Information and Tourism

Andalucia flagFor tourists trying to escape chillier northern climes, Andalucia (or Andalusia) is the answer to their prayers, with mild winters and springs, together with hot summers. It is little wonder that the region has become one of Spain's top tourist destinations.

Inland, Andalucia is Spanish through and through, with its towns and villages remarkably close to the image that most people have of Spain, complete with sherry-sipping, castanet-clicking locals. On the coast, however, it is an entirely different matter. The millions of tourists who come here in search of the sun have, over the years, transformed what were once unassuming fishing villages into major seaside resorts.

The three main tourist cities in Andalucia - Cordoba, Seville (Sevilla) and Granada, are positively bursting with Moorish monuments, vivid reminders of Spain's conquest by these part-Berber, part-Arabian people. Granada's Alhambra Palace dazzles, the capital Seville's Gothic cathedral is as grand as they come, and Cordoba's 1,200 year-old mosque, know as the Mezquita, is one of the best in the country.

Away from Andalucia's main tourist trail, there are plenty more fascinating towns that are worth exploring, including Ubeda, with its Renaissance-style palaces and churches, and Ronda, home to the most historic bullfighting ring in the whole of Spain. The latter is especially popular with day tripping visitors from the nearby Costa del Sol.

You don't get any bigger and brassier than the Costa del Sol. Extending from the busy airport town of Malaga to Torremolinos, Marbella and Estepona, it is one of the most heavily developed stretches of coastline in Spain, almost completely covered in modern hotel complexes. Once known as the 'Costa del Crime' because of its popularity as a retreat for those in trouble with the law, today it attracts a mix of the wealthy and families in search of a bit of sun.

If the Costa del Sol isn't your sort of thing, head west to the beaches around Cadiz. The beaches here are noticeably quieter and the coastal towns and villages have more of a Spanish feel.

It may come as a surprise to find that Andalucia isn't just about Moorish history or sandy beaches. A fifth of the region is classed as an environmentally protected area. As well as having two national parks, the region also boasts a couple of dozen natural parks. The Sierra Nevada National Park in Granada is the largest in Spain. It is also home to the most southerly ski resort in Europe. After the snow has melted, the mountains of the Sierra Nevada come alive with the sound of hikers, bird watchers and paragliders.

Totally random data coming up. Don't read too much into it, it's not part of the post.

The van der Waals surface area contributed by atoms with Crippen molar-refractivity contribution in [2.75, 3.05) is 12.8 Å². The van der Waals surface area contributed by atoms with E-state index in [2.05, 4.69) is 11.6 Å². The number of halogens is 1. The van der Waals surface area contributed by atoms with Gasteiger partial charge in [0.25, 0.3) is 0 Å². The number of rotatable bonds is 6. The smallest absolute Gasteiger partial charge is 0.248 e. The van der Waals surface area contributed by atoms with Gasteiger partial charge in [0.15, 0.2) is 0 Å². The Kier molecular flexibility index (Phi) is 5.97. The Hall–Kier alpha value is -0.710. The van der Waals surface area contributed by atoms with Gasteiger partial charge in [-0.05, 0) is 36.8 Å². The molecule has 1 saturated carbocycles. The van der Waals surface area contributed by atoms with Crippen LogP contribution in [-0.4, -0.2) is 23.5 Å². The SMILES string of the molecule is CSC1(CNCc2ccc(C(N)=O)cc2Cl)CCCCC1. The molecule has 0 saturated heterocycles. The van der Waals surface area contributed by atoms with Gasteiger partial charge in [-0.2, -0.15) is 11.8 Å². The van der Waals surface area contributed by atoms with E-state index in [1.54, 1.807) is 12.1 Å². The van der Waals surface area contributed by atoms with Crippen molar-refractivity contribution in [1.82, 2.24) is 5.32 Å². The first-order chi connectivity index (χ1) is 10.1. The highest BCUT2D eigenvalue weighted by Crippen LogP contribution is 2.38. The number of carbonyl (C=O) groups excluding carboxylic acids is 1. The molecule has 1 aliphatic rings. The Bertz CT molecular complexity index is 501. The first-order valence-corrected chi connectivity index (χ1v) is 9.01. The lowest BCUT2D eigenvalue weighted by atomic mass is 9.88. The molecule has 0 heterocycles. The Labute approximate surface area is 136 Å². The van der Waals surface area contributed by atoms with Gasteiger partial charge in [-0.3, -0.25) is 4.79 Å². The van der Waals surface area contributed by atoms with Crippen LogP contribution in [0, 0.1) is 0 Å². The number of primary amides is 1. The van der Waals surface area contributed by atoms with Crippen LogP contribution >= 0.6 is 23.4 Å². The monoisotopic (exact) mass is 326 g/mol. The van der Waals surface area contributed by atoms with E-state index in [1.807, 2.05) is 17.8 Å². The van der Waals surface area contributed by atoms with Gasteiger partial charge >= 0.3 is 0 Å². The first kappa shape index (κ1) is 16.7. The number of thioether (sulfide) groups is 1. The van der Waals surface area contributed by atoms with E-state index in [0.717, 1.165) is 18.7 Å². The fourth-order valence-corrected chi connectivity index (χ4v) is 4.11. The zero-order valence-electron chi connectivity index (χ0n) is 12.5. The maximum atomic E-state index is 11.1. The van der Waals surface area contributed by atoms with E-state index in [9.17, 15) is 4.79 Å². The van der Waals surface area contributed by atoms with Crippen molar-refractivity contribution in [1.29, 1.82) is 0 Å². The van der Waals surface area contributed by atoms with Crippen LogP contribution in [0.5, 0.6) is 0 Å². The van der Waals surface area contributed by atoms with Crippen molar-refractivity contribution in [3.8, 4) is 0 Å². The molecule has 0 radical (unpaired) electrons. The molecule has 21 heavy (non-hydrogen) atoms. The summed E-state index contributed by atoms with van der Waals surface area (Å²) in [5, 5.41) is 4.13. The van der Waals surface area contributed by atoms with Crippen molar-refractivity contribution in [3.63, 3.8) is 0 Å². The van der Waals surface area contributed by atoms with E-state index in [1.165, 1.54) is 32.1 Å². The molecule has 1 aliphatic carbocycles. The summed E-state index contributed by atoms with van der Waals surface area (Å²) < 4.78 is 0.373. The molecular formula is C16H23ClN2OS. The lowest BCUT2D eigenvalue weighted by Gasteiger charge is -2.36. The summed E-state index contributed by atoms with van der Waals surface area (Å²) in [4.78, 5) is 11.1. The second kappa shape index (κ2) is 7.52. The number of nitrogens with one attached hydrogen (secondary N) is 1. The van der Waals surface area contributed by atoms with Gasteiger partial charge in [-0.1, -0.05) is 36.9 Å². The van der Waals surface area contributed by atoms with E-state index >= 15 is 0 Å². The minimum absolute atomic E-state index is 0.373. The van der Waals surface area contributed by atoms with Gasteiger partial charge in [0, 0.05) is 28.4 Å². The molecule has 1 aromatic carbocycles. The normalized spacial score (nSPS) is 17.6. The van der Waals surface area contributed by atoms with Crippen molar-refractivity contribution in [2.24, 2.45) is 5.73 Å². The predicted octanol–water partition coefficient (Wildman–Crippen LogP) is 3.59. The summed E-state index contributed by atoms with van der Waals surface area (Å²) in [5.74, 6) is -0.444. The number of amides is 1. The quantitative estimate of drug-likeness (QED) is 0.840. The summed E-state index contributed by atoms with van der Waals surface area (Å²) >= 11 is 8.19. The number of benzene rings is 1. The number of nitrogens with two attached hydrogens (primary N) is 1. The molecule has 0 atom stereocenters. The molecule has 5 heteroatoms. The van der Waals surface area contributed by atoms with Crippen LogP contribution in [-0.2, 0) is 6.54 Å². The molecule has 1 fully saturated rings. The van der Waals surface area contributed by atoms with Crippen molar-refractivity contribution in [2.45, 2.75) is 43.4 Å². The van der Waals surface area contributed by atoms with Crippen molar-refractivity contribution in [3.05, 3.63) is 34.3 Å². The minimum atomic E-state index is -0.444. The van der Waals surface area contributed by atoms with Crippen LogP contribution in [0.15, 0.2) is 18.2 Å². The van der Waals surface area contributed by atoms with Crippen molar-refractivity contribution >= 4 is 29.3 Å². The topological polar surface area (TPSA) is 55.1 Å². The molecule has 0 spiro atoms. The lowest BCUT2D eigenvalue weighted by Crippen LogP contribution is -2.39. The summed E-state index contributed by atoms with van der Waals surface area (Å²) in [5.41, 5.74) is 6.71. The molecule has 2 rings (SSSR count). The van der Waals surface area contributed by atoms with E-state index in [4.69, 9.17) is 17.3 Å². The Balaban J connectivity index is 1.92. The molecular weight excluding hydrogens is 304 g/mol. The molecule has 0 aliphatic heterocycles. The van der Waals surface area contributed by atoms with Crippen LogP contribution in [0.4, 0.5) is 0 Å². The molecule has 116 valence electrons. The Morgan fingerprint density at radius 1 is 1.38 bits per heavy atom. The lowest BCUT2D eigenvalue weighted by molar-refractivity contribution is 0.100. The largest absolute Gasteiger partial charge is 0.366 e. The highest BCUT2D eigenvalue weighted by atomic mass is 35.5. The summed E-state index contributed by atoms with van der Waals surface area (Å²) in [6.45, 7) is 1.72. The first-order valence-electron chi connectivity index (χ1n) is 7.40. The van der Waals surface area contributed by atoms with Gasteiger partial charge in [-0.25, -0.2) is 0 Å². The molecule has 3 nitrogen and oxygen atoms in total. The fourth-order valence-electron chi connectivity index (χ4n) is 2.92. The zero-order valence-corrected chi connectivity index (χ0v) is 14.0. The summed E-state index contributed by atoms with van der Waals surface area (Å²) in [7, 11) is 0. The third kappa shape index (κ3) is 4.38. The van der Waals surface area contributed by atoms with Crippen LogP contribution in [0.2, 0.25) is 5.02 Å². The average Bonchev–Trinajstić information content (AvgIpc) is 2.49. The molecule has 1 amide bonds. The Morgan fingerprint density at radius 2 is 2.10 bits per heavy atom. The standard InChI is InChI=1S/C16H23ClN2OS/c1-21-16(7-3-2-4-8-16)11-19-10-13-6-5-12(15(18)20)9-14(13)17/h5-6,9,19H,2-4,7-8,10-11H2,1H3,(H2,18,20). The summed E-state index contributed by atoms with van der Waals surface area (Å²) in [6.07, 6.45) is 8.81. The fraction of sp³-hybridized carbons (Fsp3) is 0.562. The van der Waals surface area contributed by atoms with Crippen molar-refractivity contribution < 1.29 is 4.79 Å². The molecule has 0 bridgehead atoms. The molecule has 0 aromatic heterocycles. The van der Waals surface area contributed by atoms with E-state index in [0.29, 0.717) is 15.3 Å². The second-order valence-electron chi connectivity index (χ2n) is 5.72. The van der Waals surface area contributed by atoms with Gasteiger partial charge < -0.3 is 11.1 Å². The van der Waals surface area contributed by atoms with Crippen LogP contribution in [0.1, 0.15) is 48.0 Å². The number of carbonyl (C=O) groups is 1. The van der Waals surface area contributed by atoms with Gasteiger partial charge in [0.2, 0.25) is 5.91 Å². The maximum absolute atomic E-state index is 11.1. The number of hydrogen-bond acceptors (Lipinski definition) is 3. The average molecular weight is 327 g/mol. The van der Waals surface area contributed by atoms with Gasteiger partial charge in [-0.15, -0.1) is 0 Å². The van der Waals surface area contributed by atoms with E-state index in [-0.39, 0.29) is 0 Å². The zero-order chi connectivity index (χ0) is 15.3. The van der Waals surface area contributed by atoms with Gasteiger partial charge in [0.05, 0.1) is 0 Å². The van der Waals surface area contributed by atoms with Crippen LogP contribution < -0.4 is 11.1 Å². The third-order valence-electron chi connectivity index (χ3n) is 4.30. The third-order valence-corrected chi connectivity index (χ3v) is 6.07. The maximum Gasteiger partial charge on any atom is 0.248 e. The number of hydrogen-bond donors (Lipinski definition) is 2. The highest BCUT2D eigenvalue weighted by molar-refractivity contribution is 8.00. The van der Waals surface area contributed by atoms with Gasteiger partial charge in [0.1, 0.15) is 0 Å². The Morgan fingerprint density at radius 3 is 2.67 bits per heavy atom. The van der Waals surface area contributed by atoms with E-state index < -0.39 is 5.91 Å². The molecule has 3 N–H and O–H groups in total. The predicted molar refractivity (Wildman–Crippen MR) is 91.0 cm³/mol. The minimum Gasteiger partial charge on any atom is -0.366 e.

Andalucia Information and Fast Facts

World Guide to Cordoba, Spain
The Andalucian city of Cordoba sits next to the Guadalquivir River, within the southern portion of Spain. Surrounded by spreading countryside and situated part-way between Granada and Seville, Cordoba is centred around the Plaza de las Tendillas, where the nearby historic Mezquita Cathedral is a crowd-pleaser.
World Guide to Granada, Spain
One of Spain's treasures, the city of Granada features a hilltop location and rich Moorish heritage. Home to the famous 13th-century La Alhambra and Generalife Gardens, Granada is close to the Sierra Nevada mountains.
World Guide to Malaga, Spain
The main resort along Spain's famed Costa del Sol, Malaga offers a vast selection of beaches, many of which stand around the bay. Much of Malaga has recently be redeveloped, with numerous modern hotels along the coast.
World Guide to Marbella, Spain
Marbella, on Spain's sunny Costa del Sol, is a popular tourist destination, with a coastline stretching for over 25 km / 16 miles. Sandy beaches, public squares and historic buildings are amongst the area's main attractions.
World Guide to Seville, Spain
Seville (Sevilla) is one of Spain's major cities and Seville is also the capital of the Andalusia region. Seville is a captivating place to visit and although the city may be the fourth largest in Spain, you can see open countryside from the city centre,
World Guide to Torremolinos, Spain
Standing along the Costa del Sol, Torremolinos enjoys a breathtaking location, with an endless shoreline and many beaches. Resort highlights include a renovated old town area, a seafront promenade and inexpensive hotels.

Map of Spain

Spain map